In 2009 we reached a significant milestone: as of this point the majority of the world’s population now live in cities according to researchers such as Stuart Cunningham. This means that we increasingly need to navigate a whole host of urban issues and problems as our cities become more population-dense. A big challenge for those living in cities involves having access to fresh food, and so some clever ideas are evolving about ways to make our urban spaces better in terms of food productivity. Here are three inspiring projects focused on increasing the food production potential of cities.

As of this point the majority of the world’s population now live in cities.

Rooftop farms in the city

Brooklyn Grange rooftop farm

Having the space to grow food is usually one of the biggest barriers to food production in cities. The rooftop garden idea is often used as a response to this challenge. In the United States, Brooklyn Grange is one company leading the way with this approach. Their initial efforts centred on growing food on the rooftops and unused spaces of New York City, but has since expanded beyond this to include other features. Their mission is to create a fiscally sustainable model for urban agriculture and to produce healthy, delicious vegetables for the local community with the ecosystem in mind.

Brooklyn Grange has had extraordinary success since their humble beginnings in 2010. As well as rooftop gardening design services, they now grow vegetables for sale, keep egg-laying hens, and have launched a commercial apiary. In addition to all this activity they offer tours and education workshops as a way to bring people into the spaces they design, and educate them about possibilities that exist in making our cities more food productive.

For a time lapse two-month taste of a garden from the pre-planting stage to full production through the seasons, check out this amazing video.

Revitalising vacated urban spaces

Back in 2010 three researchers identified the potential for growing food in the vacated city of Detroit. Fast forward to 2017 and Detroit is being hailed as an example of the future of urban planning. The announcement of urban design initiatives such as America’s first sustainable urban agrihood by The Michigan Urban Farming Initiative (MUFI) is a great case study in how design can be used to evolve cities into being more productive places. MUFI is an all-volunteer not-for-profit generating agricultural concepts that transform decaying and abandoned properties and vacant land into useful community assets.

“Our primary focus is the redevelopment of a three-acre area in Detroit’s North End, which is being positioned as an epicenter of urban agriculture” – MUFI

MUFI is about three acres in size and located among vacant land, and occupied and abandoned houses in the lower North End neighbourhood. The project features a two-acre urban garden, a 200-tree fruit orchard, and a children’s sensory garden. MUFI describes it like this: ‘More than 300 vegetable varieties are grown, providing about 20,000-lbs. of produce annually, or more than 50,000-lbs of produce grown since 2012. The food is free to the more than 2,000 households, food pantries, churches, and businesses within two-square-miles of the farm.’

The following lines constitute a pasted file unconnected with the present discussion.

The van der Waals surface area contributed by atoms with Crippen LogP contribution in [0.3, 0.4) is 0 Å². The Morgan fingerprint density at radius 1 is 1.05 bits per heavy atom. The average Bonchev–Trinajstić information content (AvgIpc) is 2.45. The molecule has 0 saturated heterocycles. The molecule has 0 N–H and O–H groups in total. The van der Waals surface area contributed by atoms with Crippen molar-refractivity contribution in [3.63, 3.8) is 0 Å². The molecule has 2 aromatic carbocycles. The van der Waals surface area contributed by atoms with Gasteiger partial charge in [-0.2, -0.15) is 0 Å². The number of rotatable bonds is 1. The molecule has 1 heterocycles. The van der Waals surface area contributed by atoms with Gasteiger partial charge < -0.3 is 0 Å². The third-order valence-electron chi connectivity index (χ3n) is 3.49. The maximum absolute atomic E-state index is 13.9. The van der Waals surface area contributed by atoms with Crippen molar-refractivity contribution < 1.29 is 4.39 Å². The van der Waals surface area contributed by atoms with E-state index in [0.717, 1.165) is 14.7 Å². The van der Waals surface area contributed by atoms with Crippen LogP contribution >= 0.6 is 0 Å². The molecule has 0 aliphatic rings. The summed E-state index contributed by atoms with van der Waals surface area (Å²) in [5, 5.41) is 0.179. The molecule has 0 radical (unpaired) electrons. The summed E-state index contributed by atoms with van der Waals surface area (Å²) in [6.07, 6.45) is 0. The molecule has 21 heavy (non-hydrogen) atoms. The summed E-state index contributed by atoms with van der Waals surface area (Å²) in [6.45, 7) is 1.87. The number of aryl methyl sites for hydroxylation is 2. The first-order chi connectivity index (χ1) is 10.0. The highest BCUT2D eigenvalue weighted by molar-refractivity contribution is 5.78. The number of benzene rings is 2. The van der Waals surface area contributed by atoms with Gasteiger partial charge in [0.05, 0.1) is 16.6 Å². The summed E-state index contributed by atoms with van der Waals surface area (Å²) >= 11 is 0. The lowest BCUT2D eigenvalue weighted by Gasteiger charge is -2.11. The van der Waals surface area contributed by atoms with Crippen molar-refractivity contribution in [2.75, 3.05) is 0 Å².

Future MUFI projects include a healthy food café, student internship housing, a water harvesting cistern, and an alternative housing model using a sea shipping container.

Creating a city orchard in Lisbon

Born out of tough economic times following the global financial crisis, Muita Fruta (Portuguese for Much Fruit) is a Popular Kitchen project that maps the fruit trees of Lisbon as a way of redistributing garden produce across the city. It’s based in the multicultural suburb of Mouraria where there has been a concerted effort to rejuvenate the neighbourhood from the recent past characterised by economic stress and social and physical isolation in the city.

Muita Fruta (Portuguese for Much Fruit) maps the fruit trees of Lisbon.

Muita Fruta is as much about minimising wasted produce as it as concerned with caring for the city’s public and private fruit trees. The project started out with a focus on helping those with fruit trees to get the best out of their produce through harvesting the fruit and making jam. Mapping the city’s fruit trees is linked to the project goal of transforming Lisbon into a big farm.

The project creates skills and promotes employability for younger people in Lisbon, and is a way to involve older residents in volunteer activity. Muita Fruta is an example of a project that mixes economic gains and social inclusion, and has been deliberately designed as such.

Resourceful projects like these show the way cities can become productive places to grow and distribute food to its residents.

Popular Kitchen, where Muita Fruta originated, runs projects to ‘exchange ideas, spread culture, cook, experiment, share, reunite with family, travel the world and more.’ There are plans to expand the Muita Fruta project by planting new fruit trees wherever space can be found, and this includes turning wasteland into public food gardens.

Resourceful projects like these show the way cities can become productive places to grow and distribute food to its residents. Reducing our dependency on external food supply sources and creating communities that are proactive about food production is one exciting direction in contemporary urban design and planning.

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